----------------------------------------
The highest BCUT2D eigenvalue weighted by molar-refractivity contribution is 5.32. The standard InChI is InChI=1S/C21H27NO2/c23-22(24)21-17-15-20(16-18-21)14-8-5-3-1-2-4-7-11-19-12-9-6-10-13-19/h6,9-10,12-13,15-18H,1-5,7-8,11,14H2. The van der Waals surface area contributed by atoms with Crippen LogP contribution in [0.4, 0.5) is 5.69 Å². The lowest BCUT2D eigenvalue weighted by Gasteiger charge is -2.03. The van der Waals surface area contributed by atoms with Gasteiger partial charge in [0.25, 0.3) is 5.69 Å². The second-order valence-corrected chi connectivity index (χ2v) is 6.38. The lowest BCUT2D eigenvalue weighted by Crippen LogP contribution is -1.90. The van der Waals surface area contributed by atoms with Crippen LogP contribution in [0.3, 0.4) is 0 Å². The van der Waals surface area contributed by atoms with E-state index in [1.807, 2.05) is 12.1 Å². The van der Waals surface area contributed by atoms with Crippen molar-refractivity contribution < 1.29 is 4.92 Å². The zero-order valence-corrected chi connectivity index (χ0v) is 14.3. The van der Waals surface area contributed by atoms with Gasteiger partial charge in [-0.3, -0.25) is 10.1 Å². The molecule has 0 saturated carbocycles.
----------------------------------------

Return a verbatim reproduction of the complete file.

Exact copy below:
The highest BCUT2D eigenvalue weighted by molar-refractivity contribution is 5.32. The standard InChI is InChI=1S/C21H27NO2/c23-22(24)21-17-15-20(16-18-21)14-8-5-3-1-2-4-7-11-19-12-9-6-10-13-19/h6,9-10,12-13,15-18H,1-5,7-8,11,14H2. The van der Waals surface area contributed by atoms with Crippen LogP contribution in [0.4, 0.5) is 5.69 Å². The lowest BCUT2D eigenvalue weighted by Gasteiger charge is -2.03. The van der Waals surface area contributed by atoms with Gasteiger partial charge in [0.25, 0.3) is 5.69 Å². The second-order valence-corrected chi connectivity index (χ2v) is 6.38. The lowest BCUT2D eigenvalue weighted by Crippen LogP contribution is -1.90. The van der Waals surface area contributed by atoms with Crippen LogP contribution in [0.3, 0.4) is 0 Å². The van der Waals surface area contributed by atoms with E-state index in [1.807, 2.05) is 12.1 Å². The van der Waals surface area contributed by atoms with Crippen molar-refractivity contribution < 1.29 is 4.92 Å². The zero-order valence-corrected chi connectivity index (χ0v) is 14.3. The van der Waals surface area contributed by atoms with Gasteiger partial charge in [-0.3, -0.25) is 10.1 Å². The molecule has 0 saturated carbocycles.